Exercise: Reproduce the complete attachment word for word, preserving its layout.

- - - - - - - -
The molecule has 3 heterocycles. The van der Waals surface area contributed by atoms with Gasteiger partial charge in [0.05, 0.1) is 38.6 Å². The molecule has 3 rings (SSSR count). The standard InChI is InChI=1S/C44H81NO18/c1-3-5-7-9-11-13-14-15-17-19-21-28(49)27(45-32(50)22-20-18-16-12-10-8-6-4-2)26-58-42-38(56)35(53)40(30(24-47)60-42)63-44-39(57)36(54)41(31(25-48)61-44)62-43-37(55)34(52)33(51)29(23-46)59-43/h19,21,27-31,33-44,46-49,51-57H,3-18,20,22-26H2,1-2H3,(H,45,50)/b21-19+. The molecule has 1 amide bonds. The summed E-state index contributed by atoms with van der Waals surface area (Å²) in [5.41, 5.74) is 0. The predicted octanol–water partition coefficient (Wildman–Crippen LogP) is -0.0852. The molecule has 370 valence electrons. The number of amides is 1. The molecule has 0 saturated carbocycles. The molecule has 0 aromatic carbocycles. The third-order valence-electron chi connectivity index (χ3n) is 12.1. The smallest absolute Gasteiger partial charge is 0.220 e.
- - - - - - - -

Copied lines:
The molecule has 3 heterocycles. The van der Waals surface area contributed by atoms with Gasteiger partial charge in [0.05, 0.1) is 38.6 Å². The molecule has 3 rings (SSSR count). The standard InChI is InChI=1S/C44H81NO18/c1-3-5-7-9-11-13-14-15-17-19-21-28(49)27(45-32(50)22-20-18-16-12-10-8-6-4-2)26-58-42-38(56)35(53)40(30(24-47)60-42)63-44-39(57)36(54)41(31(25-48)61-44)62-43-37(55)34(52)33(51)29(23-46)59-43/h19,21,27-31,33-44,46-49,51-57H,3-18,20,22-26H2,1-2H3,(H,45,50)/b21-19+. The molecule has 1 amide bonds. The summed E-state index contributed by atoms with van der Waals surface area (Å²) in [5.41, 5.74) is 0. The predicted octanol–water partition coefficient (Wildman–Crippen LogP) is -0.0852. The molecule has 370 valence electrons. The number of amides is 1. The molecule has 0 saturated carbocycles. The molecule has 0 aromatic carbocycles. The third-order valence-electron chi connectivity index (χ3n) is 12.1. The smallest absolute Gasteiger partial charge is 0.220 e.